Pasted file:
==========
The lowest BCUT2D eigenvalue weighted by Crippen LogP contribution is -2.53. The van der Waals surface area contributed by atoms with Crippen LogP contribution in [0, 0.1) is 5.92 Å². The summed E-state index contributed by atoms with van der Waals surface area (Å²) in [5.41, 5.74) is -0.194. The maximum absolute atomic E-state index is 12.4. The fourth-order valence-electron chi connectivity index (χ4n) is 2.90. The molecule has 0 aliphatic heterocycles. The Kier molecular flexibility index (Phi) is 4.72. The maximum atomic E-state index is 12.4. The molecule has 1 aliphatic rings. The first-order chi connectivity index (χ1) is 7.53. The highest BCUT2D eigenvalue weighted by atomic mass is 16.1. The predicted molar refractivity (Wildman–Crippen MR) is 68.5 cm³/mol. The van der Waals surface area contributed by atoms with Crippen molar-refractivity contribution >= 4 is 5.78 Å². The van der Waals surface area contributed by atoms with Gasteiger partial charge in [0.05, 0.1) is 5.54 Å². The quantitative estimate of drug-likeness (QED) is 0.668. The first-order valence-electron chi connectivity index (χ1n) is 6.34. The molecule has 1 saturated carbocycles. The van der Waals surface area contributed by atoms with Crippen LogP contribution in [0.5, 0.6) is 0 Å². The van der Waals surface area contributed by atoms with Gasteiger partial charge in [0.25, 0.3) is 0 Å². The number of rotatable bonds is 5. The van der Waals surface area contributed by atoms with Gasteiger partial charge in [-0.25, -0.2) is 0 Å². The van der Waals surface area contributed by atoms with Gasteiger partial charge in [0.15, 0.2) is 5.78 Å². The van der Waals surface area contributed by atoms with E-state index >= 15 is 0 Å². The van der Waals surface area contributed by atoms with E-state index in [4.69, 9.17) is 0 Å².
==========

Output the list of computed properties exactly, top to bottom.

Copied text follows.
The lowest BCUT2D eigenvalue weighted by Crippen LogP contribution is -2.53. The van der Waals surface area contributed by atoms with Crippen LogP contribution in [0, 0.1) is 5.92 Å². The summed E-state index contributed by atoms with van der Waals surface area (Å²) in [5.41, 5.74) is -0.194. The maximum absolute atomic E-state index is 12.4. The fourth-order valence-electron chi connectivity index (χ4n) is 2.90. The molecule has 0 aliphatic heterocycles. The Kier molecular flexibility index (Phi) is 4.72. The maximum atomic E-state index is 12.4. The molecule has 1 aliphatic rings. The first-order chi connectivity index (χ1) is 7.53. The highest BCUT2D eigenvalue weighted by atomic mass is 16.1. The predicted molar refractivity (Wildman–Crippen MR) is 68.5 cm³/mol. The van der Waals surface area contributed by atoms with Crippen molar-refractivity contribution >= 4 is 5.78 Å². The van der Waals surface area contributed by atoms with Gasteiger partial charge in [0.05, 0.1) is 5.54 Å². The quantitative estimate of drug-likeness (QED) is 0.668. The first-order valence-electron chi connectivity index (χ1n) is 6.34. The molecule has 1 saturated carbocycles. The van der Waals surface area contributed by atoms with Crippen LogP contribution in [0.5, 0.6) is 0 Å². The van der Waals surface area contributed by atoms with Gasteiger partial charge in [0.25, 0.3) is 0 Å². The number of rotatable bonds is 5. The van der Waals surface area contributed by atoms with Gasteiger partial charge in [-0.25, -0.2) is 0 Å². The van der Waals surface area contributed by atoms with Gasteiger partial charge in [0.15, 0.2) is 5.78 Å². The van der Waals surface area contributed by atoms with E-state index >= 15 is 0 Å². The van der Waals surface area contributed by atoms with E-state index in [4.69, 9.17) is 0 Å².